“. . . Brian Jagde, an American tenor making his HGO debut as The Prince. This is perhaps the most stunning HGO debut I’ve witnessed this year. Jagde has a big, big voice, well-controlled, and it’s safe to say that no orchestra will ever drown him out. A striking actor, he looks the part of an archetypal prince.
Theodore Bale – CultureMap Houston

“From her woodlake pool, mermaid Rusalka has seen a man (tenor Brian Jagde, making a most impressive HGO debut.) When he swims in the water, she can only embrace him as a wave. But she longs to touch him, to be one with him, to become human and have a soul . . . The final duet, as the Prince begs Rusalka for her kiss of death, is almost hymn-like in its purity and emotional intensity.

. . . it’s young Jagde, as the Prince, who’s the revelation. Broad of shoulder and oozing stage presence, he’s a graduate of San Francisco Opera’s acclaimed Merola program and is making a solid run through the international opera world in leading tenor roles in Butterfly, Carmen, Tosca, Ariadne and Bohème. His ringing tenor fills the enormous Brown Theater with effortless rich, full, masculine tone. He has something of the legendary Canadian heldentenor Jon Vickers about him, and we hope he’s been signed up for future appearances at HGO. He is one to watch . . .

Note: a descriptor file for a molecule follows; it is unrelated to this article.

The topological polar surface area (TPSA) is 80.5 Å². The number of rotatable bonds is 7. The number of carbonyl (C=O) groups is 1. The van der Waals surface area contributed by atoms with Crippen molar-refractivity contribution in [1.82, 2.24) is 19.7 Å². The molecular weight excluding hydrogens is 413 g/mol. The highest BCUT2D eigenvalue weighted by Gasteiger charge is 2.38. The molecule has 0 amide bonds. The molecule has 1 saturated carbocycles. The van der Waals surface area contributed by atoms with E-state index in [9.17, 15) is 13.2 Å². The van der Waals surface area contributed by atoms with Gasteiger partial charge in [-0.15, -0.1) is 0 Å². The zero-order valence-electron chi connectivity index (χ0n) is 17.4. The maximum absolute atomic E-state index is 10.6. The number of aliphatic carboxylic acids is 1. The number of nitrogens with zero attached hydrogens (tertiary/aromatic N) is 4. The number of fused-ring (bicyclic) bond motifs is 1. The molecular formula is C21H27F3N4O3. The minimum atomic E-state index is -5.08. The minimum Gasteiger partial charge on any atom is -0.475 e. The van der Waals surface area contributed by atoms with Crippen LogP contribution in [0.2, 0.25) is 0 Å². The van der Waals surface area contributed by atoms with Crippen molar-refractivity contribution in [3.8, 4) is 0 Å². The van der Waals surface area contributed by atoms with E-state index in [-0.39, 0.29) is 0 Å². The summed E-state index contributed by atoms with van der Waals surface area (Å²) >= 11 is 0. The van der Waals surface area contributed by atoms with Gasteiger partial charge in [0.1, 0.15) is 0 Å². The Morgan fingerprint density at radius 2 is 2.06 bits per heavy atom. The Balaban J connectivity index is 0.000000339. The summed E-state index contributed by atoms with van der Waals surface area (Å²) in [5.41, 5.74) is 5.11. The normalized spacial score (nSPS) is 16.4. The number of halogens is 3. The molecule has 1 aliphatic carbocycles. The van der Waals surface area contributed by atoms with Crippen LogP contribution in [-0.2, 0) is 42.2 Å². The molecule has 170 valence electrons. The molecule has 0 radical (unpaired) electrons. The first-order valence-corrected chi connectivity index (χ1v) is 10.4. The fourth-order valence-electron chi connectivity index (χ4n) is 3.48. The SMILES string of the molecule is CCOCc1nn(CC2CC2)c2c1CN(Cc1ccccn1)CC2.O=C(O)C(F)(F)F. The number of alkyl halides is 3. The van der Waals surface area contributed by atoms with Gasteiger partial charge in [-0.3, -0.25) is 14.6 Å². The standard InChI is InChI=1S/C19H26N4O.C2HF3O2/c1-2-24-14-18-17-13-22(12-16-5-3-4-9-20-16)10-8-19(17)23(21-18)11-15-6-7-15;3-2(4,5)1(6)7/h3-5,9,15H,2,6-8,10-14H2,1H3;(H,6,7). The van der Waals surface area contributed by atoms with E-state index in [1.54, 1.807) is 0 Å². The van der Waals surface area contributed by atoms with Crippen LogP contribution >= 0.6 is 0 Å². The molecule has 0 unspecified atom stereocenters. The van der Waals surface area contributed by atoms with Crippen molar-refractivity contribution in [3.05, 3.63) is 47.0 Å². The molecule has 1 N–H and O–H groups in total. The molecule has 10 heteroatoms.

Dvorák’s sublime Rusalka is opera at its most grand, intimate and ultimately shattering. A standing ovation without parallel.”
D.L. Groover – Houston Press

A “passionate” and “virile” Don José in ‘Carmen’ at the Teatro San Carlo

Brian Jagde was an excellent Don José . . . he transcended in voice and the eloquence of his acting, and offered with Montiel artistic outbursts that I will remember forever. The end of the fourth act was dramatic and heartbreaking. A José madly in love and jealous that faces the refusal of his unbridled desires. Carmen’s murder was part of a vocal and gestural culmination that imprisoned all participants in a sublime musical delirium.”

{Brian Jagde fue un don José excelente . . . a medida que pasaba la representación su inmersión en el papel trascendía en elocuencia vocal y actoral, y ofreció junto con Montiel espasmos artísticos que quedarán para el recuerdo. El final del cuarto acto fue espectacular y desgarrador. Un don José loco de amor y de celos que se enfrenta a la negativa de sus deseos desenfrenados. El asesinato de Carmen formó parte de una culminación vocal y gestual que encarceló a todos los asistentes en un delirio musical sublime.}
Francisco Quirce – Codalario

A true and exact process of psychological evolution and timbre (was shown) immediately by the Don José of Brian Jagde; The pursuit of a light color and use of falsetto in the first part up to the interaction with Carmen, an act of release, began turning over to the acquisition of his (true) identity. Most surprisingly, the American tenor used darker registers, a burnished core sound, and full voice in the upper register in the later acts. The romance “La fleur que tu m’avais jetée” had a virile consistency and passionate abandonment.”

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VIDEO: ‘Carmen’ – Teatro San Carlo Opening Night (2015): “C’est toi?” – “C’est moi!” (Act IV finale)

"Brian Jagde - Don José, María José Montiel - Carmen, Zubin Mehta - conductor More videos